The Texas winter is barely at the midway mark but has already subjected Lone Star State residents to a prolonged Arctic outbreak – some areas of the state saw 80+ hours of sub-freezing temperatures – and torrential rain with some areas receiving more than 12 inches in a few days.
“It is no secret that it has been a rainy week in the Brazos Valley. Since Monday, round after round after round of rain has passed overhead. These repeated disturbances prompted multiple flooding concerns with some areas picking up a third of their average yearly rainfall in just three days,” reported KBTX.
All this rain came on the heels of the freeze damage for some residents and highlights the risks of severe winter in Texas and the need to winterize your home.
Texas: Know for the Heat but Don’t Forget the Cold
Texas is known for its heat with soaring summer temperatures around the state, but residents may want to invest in at least one ski cap because the state can see its share of severe winter weather.
“Ice storms, cold waves, hail, winter storms: Texas has them all. And the combination of these weather events leads to at least $754 million losses in Texas and $106.4 million losses in Dallas annually, according to the National Risk Index, a database maintained by the Federal Emergency Management Agency,” reported the publication Governing.
For those who think it's too late to winterize their home in 2024, keep in mind that winter weather can stretch into March and that the worst winter storm in Texas history, the Great Texas Freeze, saw cold air hit the state from Feb. 10 to Feb. 27 with the hard freeze warnings stretching for almost nine days.
“Though power outages occurred throughout the South, they were mostly concentrated in Texas. At the peak of the outage, nearly 10 million people were in the dark, lacking warmth and the ability to cook food. The freeze also caused water pipes to burst and boil water advisories were issued in many counties,” reported NOAA. “Freezing precipitation developed throughout the state on February 15, creating thin layers of imperceptible ice on roadways. Cars slid off of freeways and streets resulting in accidents, including a pile-up of over 100 vehicles on I-35 West in Fort Worth, leaving several fatalities in its wake. Due to the impassable roads and state-wide blackout, there were also shortages at grocery stores.”
The Texas Department of State Health Services reported the death toll at over 200 lives.
Stay Safe and Healthy in Winter Weather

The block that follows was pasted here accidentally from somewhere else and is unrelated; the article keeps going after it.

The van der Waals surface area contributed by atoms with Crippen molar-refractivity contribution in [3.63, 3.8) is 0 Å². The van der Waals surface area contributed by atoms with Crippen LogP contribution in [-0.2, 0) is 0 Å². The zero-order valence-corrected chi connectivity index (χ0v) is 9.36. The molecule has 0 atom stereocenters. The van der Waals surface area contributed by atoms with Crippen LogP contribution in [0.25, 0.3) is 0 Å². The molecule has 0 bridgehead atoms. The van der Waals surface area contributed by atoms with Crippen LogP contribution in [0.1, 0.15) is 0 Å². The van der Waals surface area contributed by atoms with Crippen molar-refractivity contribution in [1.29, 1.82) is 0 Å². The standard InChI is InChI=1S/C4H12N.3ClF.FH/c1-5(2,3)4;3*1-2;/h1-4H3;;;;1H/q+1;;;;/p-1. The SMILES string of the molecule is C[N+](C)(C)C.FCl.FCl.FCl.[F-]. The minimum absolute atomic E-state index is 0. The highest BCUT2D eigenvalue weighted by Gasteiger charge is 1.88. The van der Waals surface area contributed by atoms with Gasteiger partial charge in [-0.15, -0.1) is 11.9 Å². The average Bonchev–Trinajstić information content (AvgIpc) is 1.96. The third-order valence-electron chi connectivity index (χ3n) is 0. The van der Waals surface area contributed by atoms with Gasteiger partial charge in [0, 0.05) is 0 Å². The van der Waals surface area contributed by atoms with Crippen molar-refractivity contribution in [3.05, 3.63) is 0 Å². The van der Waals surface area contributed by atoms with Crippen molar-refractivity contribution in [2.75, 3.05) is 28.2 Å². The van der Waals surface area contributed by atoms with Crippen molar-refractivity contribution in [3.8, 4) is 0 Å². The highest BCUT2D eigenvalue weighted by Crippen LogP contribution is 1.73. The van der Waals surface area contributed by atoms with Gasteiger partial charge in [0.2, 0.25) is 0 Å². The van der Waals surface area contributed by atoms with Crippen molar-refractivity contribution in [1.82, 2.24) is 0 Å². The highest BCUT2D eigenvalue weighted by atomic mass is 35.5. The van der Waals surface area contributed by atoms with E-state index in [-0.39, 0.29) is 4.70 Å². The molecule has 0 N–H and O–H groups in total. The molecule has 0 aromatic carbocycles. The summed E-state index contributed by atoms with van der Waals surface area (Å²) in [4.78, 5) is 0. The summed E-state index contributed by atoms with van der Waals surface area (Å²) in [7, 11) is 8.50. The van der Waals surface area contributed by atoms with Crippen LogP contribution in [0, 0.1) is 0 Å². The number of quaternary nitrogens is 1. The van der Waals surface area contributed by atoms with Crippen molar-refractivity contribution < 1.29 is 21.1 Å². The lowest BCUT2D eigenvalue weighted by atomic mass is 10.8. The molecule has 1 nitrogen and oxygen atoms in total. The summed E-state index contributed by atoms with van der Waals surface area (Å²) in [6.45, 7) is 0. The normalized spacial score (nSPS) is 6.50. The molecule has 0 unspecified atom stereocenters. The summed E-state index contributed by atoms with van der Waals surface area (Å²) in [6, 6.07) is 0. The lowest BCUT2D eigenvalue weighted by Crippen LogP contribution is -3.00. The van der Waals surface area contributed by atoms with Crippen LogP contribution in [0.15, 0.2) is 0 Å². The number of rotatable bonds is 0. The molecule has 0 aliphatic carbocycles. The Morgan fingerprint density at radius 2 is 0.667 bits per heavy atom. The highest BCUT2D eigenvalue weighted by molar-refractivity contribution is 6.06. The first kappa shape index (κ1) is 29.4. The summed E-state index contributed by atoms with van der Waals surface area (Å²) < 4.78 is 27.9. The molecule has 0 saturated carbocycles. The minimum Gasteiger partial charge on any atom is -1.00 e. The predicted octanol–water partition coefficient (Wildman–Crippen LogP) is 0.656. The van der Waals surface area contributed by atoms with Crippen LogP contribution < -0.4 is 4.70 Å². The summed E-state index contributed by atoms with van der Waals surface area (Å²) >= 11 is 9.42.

The Centers for Disease Control and Prevention (CDC) says that the key to staying safe during the winter is to prepare, something many people fail to do.
“Although winter comes as no surprise, many of us may not be ready for its arrival. If you are prepared for the hazards of winter, you are more likely to stay safe and healthy when temperatures start to fall,” says the CDC.
The CDC says to prepare your home, do the following:
- Winterize your home.
- Install weather stripping, insulation, and storm windows.
- Insulate water lines that run along exterior walls.
- Clean out gutters and repair roof leaks.
- Check your heating systems.
- Have your heating system serviced professionally to make sure that it is clean, working properly, and ventilated to the outside.
- Inspect and clean fireplaces and chimneys.
- Have a safe alternative heating source and alternate fuels available.
- If you do not have working smoke detectors, install one inside each bedroom, outside each sleeping area, and on every level of the home, including the basement. Test batteries monthly and replace them twice a year.
- Prevent carbon monoxide (CO) poisoning emergencies.
- Install a battery-operated or battery backup CO detector to alert you of the presence of the deadly, odorless, colorless gas. Check or change the battery when you change your clocks in the fall and spring.
- Learn the symptoms of CO poisoning: headache, dizziness, weakness, upset stomach, vomiting, chest pain, and confusion.
Weatherization is Key to Winterizing Your Home
Proper weatherization of your home can not only pay off by lowering your energy costs and prolonging your HVAC systems, but it can also help prevent damage when severe winter weather hits.